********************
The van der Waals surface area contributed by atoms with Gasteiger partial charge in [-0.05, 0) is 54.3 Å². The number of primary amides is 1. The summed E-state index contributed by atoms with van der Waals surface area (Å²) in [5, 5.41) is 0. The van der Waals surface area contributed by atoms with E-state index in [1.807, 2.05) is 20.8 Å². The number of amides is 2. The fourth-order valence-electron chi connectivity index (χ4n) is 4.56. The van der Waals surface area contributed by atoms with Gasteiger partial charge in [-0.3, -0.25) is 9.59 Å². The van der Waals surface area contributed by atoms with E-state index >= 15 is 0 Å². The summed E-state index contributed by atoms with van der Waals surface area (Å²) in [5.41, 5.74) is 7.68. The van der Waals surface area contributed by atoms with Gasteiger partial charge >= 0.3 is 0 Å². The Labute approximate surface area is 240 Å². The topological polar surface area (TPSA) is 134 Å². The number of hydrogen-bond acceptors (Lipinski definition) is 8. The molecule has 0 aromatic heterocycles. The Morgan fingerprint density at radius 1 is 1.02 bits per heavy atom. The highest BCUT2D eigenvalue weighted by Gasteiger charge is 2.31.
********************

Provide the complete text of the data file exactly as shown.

The van der Waals surface area contributed by atoms with Gasteiger partial charge in [-0.05, 0) is 54.3 Å². The number of primary amides is 1. The summed E-state index contributed by atoms with van der Waals surface area (Å²) in [5, 5.41) is 0. The van der Waals surface area contributed by atoms with E-state index in [1.807, 2.05) is 20.8 Å². The number of amides is 2. The fourth-order valence-electron chi connectivity index (χ4n) is 4.56. The van der Waals surface area contributed by atoms with Gasteiger partial charge in [-0.3, -0.25) is 9.59 Å². The van der Waals surface area contributed by atoms with E-state index >= 15 is 0 Å². The summed E-state index contributed by atoms with van der Waals surface area (Å²) in [5.41, 5.74) is 7.68. The van der Waals surface area contributed by atoms with Gasteiger partial charge >= 0.3 is 0 Å². The Labute approximate surface area is 240 Å². The topological polar surface area (TPSA) is 134 Å². The number of hydrogen-bond acceptors (Lipinski definition) is 8. The molecule has 0 aromatic heterocycles. The Morgan fingerprint density at radius 1 is 1.02 bits per heavy atom. The highest BCUT2D eigenvalue weighted by Gasteiger charge is 2.31.